Be careful, however, that the exercise of your rights does not become a stumbling block to the weak.
Thoughts for Today:The argument Paul makes against eating food sacrificed to idols is not based on the sinfulness of the physical act, but rather on the impact it can have on others. Paul has consistently taught that we must always think about the effect of our actions upon other people. However, many Christians debate this teaching because of what seems to be an opposing instruction from John 5:44: "How can you believe since you accept glory from one another but do not seek the glory that comes from the only God?" As a result, the issue can take on a different level of complexity: "Is the exercise of our personal freedom a stumbling block for our brothers and sisters in Christ, or are we simply giving in to the pressure of popular opinion?" In our passage today, Paul's warning relates to the potential problems encountered if we apply only one of these principles without the equalizing effect of the other perspective. So rather than contradicting each other, these truths actually provide balance.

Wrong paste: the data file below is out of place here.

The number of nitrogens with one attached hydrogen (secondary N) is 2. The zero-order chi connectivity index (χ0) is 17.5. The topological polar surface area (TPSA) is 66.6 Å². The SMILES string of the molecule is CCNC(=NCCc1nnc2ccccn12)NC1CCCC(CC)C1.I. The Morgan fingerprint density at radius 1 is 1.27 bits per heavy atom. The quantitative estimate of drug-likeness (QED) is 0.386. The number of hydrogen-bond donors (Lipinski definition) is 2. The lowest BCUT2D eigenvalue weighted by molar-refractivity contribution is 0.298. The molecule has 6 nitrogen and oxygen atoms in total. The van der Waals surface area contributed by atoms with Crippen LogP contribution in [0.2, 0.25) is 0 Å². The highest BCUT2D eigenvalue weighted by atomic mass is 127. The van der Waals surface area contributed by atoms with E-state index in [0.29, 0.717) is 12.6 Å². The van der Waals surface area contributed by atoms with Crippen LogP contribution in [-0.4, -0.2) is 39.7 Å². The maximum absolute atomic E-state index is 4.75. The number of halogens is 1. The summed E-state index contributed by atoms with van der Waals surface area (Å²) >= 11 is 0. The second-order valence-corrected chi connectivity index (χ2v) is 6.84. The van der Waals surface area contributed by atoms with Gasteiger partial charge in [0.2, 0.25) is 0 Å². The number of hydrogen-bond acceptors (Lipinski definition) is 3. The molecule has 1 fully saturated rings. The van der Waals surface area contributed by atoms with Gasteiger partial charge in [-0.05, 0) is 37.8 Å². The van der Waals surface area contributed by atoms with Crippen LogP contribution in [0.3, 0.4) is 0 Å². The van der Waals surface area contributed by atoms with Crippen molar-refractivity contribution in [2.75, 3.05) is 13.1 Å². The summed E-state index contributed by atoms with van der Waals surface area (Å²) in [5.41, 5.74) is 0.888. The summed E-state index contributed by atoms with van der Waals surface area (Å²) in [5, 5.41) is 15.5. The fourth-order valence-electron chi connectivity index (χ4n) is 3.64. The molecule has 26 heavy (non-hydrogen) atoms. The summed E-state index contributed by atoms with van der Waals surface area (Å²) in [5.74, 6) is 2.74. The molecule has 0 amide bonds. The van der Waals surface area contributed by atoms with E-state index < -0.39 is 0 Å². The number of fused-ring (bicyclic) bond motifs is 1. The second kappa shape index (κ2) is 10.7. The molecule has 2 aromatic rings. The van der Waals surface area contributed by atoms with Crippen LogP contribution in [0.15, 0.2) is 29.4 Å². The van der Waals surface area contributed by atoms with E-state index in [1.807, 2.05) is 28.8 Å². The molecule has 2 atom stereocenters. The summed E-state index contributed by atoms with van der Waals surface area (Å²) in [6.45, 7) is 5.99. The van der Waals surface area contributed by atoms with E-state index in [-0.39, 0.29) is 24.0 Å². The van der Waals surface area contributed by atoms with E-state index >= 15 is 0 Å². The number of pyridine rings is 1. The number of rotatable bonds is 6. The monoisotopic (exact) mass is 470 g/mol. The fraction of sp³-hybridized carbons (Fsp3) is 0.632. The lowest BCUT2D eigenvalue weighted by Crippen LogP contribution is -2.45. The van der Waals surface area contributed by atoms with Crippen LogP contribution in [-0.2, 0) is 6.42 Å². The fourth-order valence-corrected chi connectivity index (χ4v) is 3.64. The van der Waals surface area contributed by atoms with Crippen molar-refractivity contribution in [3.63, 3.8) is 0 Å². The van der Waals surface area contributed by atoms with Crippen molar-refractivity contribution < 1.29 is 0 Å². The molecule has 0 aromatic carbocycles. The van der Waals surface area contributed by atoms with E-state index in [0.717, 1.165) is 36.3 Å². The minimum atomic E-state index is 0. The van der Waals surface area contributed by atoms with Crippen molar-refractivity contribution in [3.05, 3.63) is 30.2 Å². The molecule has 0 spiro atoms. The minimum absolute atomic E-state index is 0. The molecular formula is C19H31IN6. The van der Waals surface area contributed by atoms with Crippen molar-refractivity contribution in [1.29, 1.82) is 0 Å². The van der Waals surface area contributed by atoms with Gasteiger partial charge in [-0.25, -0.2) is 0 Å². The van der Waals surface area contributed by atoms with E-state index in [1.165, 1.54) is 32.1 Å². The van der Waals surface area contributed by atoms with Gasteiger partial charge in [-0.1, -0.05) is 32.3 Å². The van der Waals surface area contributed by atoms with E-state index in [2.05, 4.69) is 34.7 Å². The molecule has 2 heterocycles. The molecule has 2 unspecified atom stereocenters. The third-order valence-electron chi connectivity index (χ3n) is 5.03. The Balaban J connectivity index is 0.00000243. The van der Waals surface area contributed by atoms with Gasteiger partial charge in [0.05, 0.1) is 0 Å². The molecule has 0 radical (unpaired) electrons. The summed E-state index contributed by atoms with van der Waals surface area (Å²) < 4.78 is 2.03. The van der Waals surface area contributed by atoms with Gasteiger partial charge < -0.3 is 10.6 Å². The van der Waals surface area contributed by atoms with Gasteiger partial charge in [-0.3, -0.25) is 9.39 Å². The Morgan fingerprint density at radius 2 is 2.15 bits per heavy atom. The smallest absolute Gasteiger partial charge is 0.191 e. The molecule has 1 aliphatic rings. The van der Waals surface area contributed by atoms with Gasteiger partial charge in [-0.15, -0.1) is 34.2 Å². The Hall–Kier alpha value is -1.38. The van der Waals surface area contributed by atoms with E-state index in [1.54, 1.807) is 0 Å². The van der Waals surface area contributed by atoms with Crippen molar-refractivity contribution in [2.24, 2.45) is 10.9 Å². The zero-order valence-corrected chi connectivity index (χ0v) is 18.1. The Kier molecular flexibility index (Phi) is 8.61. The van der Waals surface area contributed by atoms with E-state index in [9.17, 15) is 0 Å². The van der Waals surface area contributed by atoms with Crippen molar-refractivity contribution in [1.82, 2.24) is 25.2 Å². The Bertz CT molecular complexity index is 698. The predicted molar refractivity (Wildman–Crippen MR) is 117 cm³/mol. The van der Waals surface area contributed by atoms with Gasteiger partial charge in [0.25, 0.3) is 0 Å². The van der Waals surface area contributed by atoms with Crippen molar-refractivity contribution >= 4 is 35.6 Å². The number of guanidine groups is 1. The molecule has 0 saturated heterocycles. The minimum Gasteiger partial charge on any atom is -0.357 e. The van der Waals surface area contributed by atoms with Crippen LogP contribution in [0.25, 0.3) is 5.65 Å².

Paul gave us two tests to help us evaluate whether we should stand firm without compromise (by conviction), or give up our freedom (in love). The first consideration is to objectively analyze what the effect of not exercising our freedom will have on us personally. The second is how our action might negatively influence a weaker believer. If we find something to be critical to our faith, then we must be certain to follow our convictions. (Galatians 5:1: "Stand firm, then, and do not let yourselves be burdened again by a yoke of slavery.") On the other hand, if the issue is relatively insignificant, but our actions would bring harm to another, then in love we are to honor others above ourselves. (Romans 14:17-18: "For the kingdom of God is not a matter of eating and drinking, but of righteousness, peace and joy in the Holy Spirit, because anyone who serves Christ in this way is pleasing to God and receives human approval.")
Questions to Ponder:Is there an area of your Christ-given freedom that you've taken to the extreme? Not with prohibited behavior, but something that might cause another to stumble? Take a long hard look at how others perceive Jesus through your example. Is He properly represented? Have you taken liberty a bit too far?